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1. Before Midnight, Richard Linklater
Linklater, Julie Delpy and Ethan Hawke made a sweet movie about youth and romance in 1995, then followed it up nine years later with a sequel about regret and being a little older that was still tender and hopeful. Pluckily, they followed it up in another nine years with this, stripping from the central relationship the wonder and unpredictability of romantic love and instead devoting their extraordinary filmmaking talents to the minutiae of what it takes to keep a relationship going almost 20 years later—when "romance," despite a spectacular Greek setting, is hardly still a factor.
2. Frances Ha, Noah Baumbach
That said, not every movie can be about old people. Bravi to Baumbach and his star/cowriter/girlfriend Greta Gerwig for this kooky feature about being young and unmoored in your 20s, an homage to the French New Wave that truly captured the movement's freewheeling spirit in both aesthetic and personality.
3. Blue Jasmine, Woody Allen
Cate Blanchett is a given as the year's best actress for her performance in this meaty role, a modern-day Blanche DuBois gone to live with her working-class sister in San Francisco after her Bernie Madoff-like husband went to prison. Surprisingly, this movie was also hilarious, the exceptional supporting cast and Blanchett herself helping Allen to do the thing he rarely ever pulls off: successfully blend the serious with the silly.
4. Much Ado About Nothing, Joss Whedon
Hey, you know who else was good at blending the serious with the silly? Shakespeare, such as in this disturbing comedy, in which true love is almost sabotaged by the maliciously feigned appearance of infidelity. Whedon, shooting with a cast of his regular performers at his house over the course of a few days, did what the best directors of Shakespeare's comedies do so often on the stage these days: make the humor sound and look like it were written yesterday.
5. Computer Chess, Andrew Bujalski
The mumblecore wunderkind is all grown up, having made this examination of the early days of computer programming. As nerds try to build software that can take on grandmasters, the film becomes a means of investigating the age-old problem of mind vs. body, intelligence vs. passion, and what it is that makes us human.
6. Spring Breakers, Harmony Korine
I could write an essay about how Korine's film about coeds on holiday turning to a life of crime to fund their vacation and satisfy their boredom, cast with Disney starlets and James Franco as a cornrowed, metal-mouthed rapper/kingpin, was a clever subversion of contemporary cultural tropes. Really, I could. But I'd be lying if I said I didn't enjoy this movie most for being an artful romp through spring break debauchery in slow motion.
7. My Brooklyn, Kelly Anderson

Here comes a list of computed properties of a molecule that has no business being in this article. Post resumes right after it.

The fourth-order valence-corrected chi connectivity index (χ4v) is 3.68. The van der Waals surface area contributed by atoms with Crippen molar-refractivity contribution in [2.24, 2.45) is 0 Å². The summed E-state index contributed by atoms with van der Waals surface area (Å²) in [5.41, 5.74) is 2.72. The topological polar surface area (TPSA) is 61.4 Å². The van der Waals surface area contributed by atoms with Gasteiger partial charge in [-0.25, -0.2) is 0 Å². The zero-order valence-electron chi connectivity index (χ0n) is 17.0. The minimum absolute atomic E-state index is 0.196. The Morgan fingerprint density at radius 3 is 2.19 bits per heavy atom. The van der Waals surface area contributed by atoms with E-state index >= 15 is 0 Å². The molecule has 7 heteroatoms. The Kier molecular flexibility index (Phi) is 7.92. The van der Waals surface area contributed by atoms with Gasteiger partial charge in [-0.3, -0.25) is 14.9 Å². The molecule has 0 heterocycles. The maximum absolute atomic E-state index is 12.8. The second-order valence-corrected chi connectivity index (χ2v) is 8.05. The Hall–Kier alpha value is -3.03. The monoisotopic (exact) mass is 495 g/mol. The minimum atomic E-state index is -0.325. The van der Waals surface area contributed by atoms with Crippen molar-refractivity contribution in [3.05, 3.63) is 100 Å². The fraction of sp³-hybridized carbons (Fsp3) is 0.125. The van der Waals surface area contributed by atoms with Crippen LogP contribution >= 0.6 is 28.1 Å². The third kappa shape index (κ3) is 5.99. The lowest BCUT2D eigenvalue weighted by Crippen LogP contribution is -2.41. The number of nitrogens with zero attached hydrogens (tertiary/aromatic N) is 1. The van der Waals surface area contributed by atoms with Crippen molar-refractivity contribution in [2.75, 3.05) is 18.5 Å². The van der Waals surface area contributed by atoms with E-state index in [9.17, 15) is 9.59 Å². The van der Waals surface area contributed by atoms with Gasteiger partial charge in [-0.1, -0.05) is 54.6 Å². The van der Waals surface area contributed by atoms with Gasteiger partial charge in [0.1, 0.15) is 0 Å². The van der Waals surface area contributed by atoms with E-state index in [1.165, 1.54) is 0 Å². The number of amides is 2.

This documentary about the Bloomberg Administration's redevelopment of Downtown Brooklyn was the smartest explanation of gentrification I've ever watched or read, a concise and well-researched breakdown of how government conspires with developers and moneylenders to break and remake the city as they please, regardless of facts on the ground.
8. Somebody Up There Likes Me, Bob Byington
No movie this year made me laugh as hard and loud as did Byington's epic about a man who doesn't give a shit about anything yet still marries, has kids, gets divorced, starts a business, loses a business, and goes through the rest of things that typically constitute a life just because, eh, what else are you gonna do?
9. Room 237, Rodney Ascher
As a huge fan of The Shining movie, I could sympathize with the interviewees in this documentary who watched it so many times they devised persuasive arguments to support even their most far-out theories. (It's an admission of guilt from Kubrick for faking the moon landing!) But through these disembodied voices over cleverly edited clips, Ascher doesn't just get to the bottom of this fascinating film but also the nature of spectatorship—how art leaves the hand of its creator and comes to belong to the one who consumes it.
10. The Place Beyond the Pines, Derek Cianfrance
Rodgers and Hammerstein Americanized the opera in Carousel by not closing the curtain when the tragedy climaxed, instead giving the hero the chance to redeem himself through his love for his child—to create a better future. (America might be imperfect, but what makes it great is how it always strives to be better.) This gritty movie, loosely but clearly influenced by that musical, took it one step further, charting two individual tragedies (one of which was extremely Billy Bigelow-esque) and then letting their protagonists' kids meet and influence each other's lives. It's a contemporary retelling because Rodgers and Hammerstein's hope for the future is gone, and the happy ending is deceptive. The more you think about it, really, it's surprisingly sad, just like the rest of the movie.